Most Recent Articles In Clothing/Furnishings
Latest Clothing/Furnishings Articles
- Soft Sport Coats, Knits Key Trends for Men’s Retailers
- Bespoke Adds Hosiery to Original Penguin License
- Happy Socks Collaborates With Billionaire Boys Club on Innerwear Collection
More Articles By
NEW YORK — Ernest Alexander has opened its first store, a carefully curated, 600-square-foot boutique in SoHo here.
This story first appeared in the May 31, 2012 issue of WWD. Subscribe Today.
The men’s wear brand, which made its debut three years ago with heritage-inspired bags and accessories, has since expanded into apparel with jeans, blazers, dress and sport shirts and neckwear — all with the same sensibility. Its mission is to produce a collection “in the tradition of classic men’s wear, adding a touch of panache and gentlemanly flair,” according to its Web site.
The line is also manufactured exclusively in America, another hallmark of the brand.
“We make everything in the U.S.,” said Ernest Sabine, creative director. “Ninety-five percent is actually made in the Garment District of New York City.” Although manufacturing domestically costs more than producing overseas, he said the Ernest Alexander customer understands and appreciates that.
“We try to be in the upper tier, but still accessible,” Sabine said. For instance, jackets retail for $300 to $500, bags are $200 to $500, small leather goods are $100 and under, jeans are $195, and shirts are $130 to $155.
“It’s premium, but well-priced,” he added. Fabrics include wax cottons, a signature of the label, as well as detailing such as contrasting linings, double stitching, zipper pulls and extra pockets.
The store also offers a selection of handcrafted riding boots by E. Vogel, another domestic manufacturer, that will retail for around $695.
The store, which is located on Thompson Street between Spring and Prince Streets, is the first to showcase the company’s entire collection. The brand is also carried at Paul Smith and Club Monaco stores in the U.S. and overseas as well as through its own Web site. “The marketplace is so crowded,” he said, “and we want to stand out. So we align ourselves with retailers who appreciate heritage. Paul Smith is a genius and maintains a sense of specialness in his collections. That’s what we’re trying to achieve — the American version of that.”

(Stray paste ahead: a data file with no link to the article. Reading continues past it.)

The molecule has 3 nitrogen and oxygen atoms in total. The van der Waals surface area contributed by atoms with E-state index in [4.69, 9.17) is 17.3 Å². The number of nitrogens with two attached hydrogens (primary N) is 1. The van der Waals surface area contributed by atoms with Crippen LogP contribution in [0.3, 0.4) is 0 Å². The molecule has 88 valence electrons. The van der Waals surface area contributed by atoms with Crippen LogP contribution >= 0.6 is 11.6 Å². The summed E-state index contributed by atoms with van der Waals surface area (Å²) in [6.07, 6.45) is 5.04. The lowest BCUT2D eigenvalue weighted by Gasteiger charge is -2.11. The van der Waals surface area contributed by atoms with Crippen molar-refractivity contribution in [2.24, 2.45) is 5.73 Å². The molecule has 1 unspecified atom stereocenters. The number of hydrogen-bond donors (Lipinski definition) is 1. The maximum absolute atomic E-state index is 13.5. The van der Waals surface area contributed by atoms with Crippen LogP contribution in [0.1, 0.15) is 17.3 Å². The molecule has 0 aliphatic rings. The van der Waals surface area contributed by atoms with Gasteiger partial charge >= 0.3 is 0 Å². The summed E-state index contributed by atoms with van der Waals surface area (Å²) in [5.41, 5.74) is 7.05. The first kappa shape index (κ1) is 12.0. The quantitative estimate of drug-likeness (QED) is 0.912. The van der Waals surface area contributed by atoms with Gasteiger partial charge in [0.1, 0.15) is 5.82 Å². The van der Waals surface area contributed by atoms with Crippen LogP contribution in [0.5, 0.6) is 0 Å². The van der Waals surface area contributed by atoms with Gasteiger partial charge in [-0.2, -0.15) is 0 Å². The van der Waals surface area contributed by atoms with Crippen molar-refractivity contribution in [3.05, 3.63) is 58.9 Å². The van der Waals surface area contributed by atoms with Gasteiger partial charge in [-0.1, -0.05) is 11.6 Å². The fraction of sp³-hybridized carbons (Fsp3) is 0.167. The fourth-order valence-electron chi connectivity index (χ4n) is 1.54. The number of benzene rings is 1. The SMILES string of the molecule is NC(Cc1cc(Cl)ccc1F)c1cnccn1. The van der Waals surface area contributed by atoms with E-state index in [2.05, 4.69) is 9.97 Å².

Sabine, who worked in fashion advertising before starting the label, said he “always wanted to make clothes. I wound up in business school and thought I’d get some fancy bank job, but that’s not for me.”
His touch is also evident in the store design, which includes found items such as vintage sewing tables, old snowshoes and nautical ropes and oars. The cabinetry in the store is all hand-built for the space, which has a “gentleman’s dressing room vibe,” he said.
Looking ahead, Sabine said he would like to open more stores around the world and expand upon its e-commerce business. “The direct business is very attractive to us,” he said. He said the New York store is “an anchor, because we make everything here, but we would also like to be in Tokyo where the whole American heritage thing is so strong. Our plan is to have smaller freestanding stores across the globe.”
The SoHo store will open to the public on June 8. A press preview is slated for today.